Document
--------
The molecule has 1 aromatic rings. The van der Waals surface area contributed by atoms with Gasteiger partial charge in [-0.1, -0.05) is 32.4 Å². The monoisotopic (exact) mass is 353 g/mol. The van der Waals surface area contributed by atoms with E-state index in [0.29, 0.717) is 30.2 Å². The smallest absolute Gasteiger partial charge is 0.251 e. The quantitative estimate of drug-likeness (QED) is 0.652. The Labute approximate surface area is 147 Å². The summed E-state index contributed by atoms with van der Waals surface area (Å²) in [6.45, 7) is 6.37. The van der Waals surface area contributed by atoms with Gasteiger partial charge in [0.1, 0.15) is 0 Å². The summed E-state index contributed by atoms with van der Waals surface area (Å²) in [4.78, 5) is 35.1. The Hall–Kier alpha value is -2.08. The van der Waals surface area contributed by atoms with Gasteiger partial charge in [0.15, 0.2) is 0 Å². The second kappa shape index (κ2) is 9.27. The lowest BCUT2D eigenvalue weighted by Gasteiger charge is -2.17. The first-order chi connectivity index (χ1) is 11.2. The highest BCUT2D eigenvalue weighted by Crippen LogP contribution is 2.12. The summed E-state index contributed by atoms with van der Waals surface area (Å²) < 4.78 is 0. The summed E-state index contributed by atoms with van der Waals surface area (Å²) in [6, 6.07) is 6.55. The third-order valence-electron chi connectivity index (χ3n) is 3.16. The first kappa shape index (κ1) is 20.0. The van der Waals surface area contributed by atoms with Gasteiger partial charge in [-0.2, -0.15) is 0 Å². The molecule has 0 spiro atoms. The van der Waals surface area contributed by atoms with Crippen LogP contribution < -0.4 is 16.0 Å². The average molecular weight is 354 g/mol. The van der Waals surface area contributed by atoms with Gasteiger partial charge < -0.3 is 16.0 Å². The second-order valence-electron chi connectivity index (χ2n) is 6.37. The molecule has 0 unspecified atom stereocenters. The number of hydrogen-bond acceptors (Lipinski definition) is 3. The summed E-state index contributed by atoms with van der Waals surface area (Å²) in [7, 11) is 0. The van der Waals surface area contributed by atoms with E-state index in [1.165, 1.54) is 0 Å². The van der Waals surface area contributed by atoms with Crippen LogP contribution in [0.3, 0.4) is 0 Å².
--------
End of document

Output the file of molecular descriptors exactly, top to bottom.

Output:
The molecule has 1 aromatic rings. The van der Waals surface area contributed by atoms with Gasteiger partial charge in [-0.1, -0.05) is 32.4 Å². The monoisotopic (exact) mass is 353 g/mol. The van der Waals surface area contributed by atoms with E-state index in [0.29, 0.717) is 30.2 Å². The smallest absolute Gasteiger partial charge is 0.251 e. The quantitative estimate of drug-likeness (QED) is 0.652. The Labute approximate surface area is 147 Å². The summed E-state index contributed by atoms with van der Waals surface area (Å²) in [6.45, 7) is 6.37. The van der Waals surface area contributed by atoms with Gasteiger partial charge in [0.1, 0.15) is 0 Å². The summed E-state index contributed by atoms with van der Waals surface area (Å²) in [4.78, 5) is 35.1. The Hall–Kier alpha value is -2.08. The van der Waals surface area contributed by atoms with Gasteiger partial charge in [0.15, 0.2) is 0 Å². The second kappa shape index (κ2) is 9.27. The lowest BCUT2D eigenvalue weighted by Gasteiger charge is -2.17. The first-order chi connectivity index (χ1) is 11.2. The highest BCUT2D eigenvalue weighted by Crippen LogP contribution is 2.12. The summed E-state index contributed by atoms with van der Waals surface area (Å²) < 4.78 is 0. The summed E-state index contributed by atoms with van der Waals surface area (Å²) in [6, 6.07) is 6.55. The third-order valence-electron chi connectivity index (χ3n) is 3.16. The first kappa shape index (κ1) is 20.0. The van der Waals surface area contributed by atoms with Gasteiger partial charge in [-0.2, -0.15) is 0 Å². The molecule has 0 spiro atoms. The van der Waals surface area contributed by atoms with Crippen LogP contribution < -0.4 is 16.0 Å². The average molecular weight is 354 g/mol. The van der Waals surface area contributed by atoms with Gasteiger partial charge < -0.3 is 16.0 Å². The second-order valence-electron chi connectivity index (χ2n) is 6.37. The molecule has 0 unspecified atom stereocenters. The number of hydrogen-bond acceptors (Lipinski definition) is 3. The summed E-state index contributed by atoms with van der Waals surface area (Å²) in [7, 11) is 0. The van der Waals surface area contributed by atoms with E-state index in [1.165, 1.54) is 0 Å². The van der Waals surface area contributed by atoms with Crippen LogP contribution in [0.3, 0.4) is 0 Å².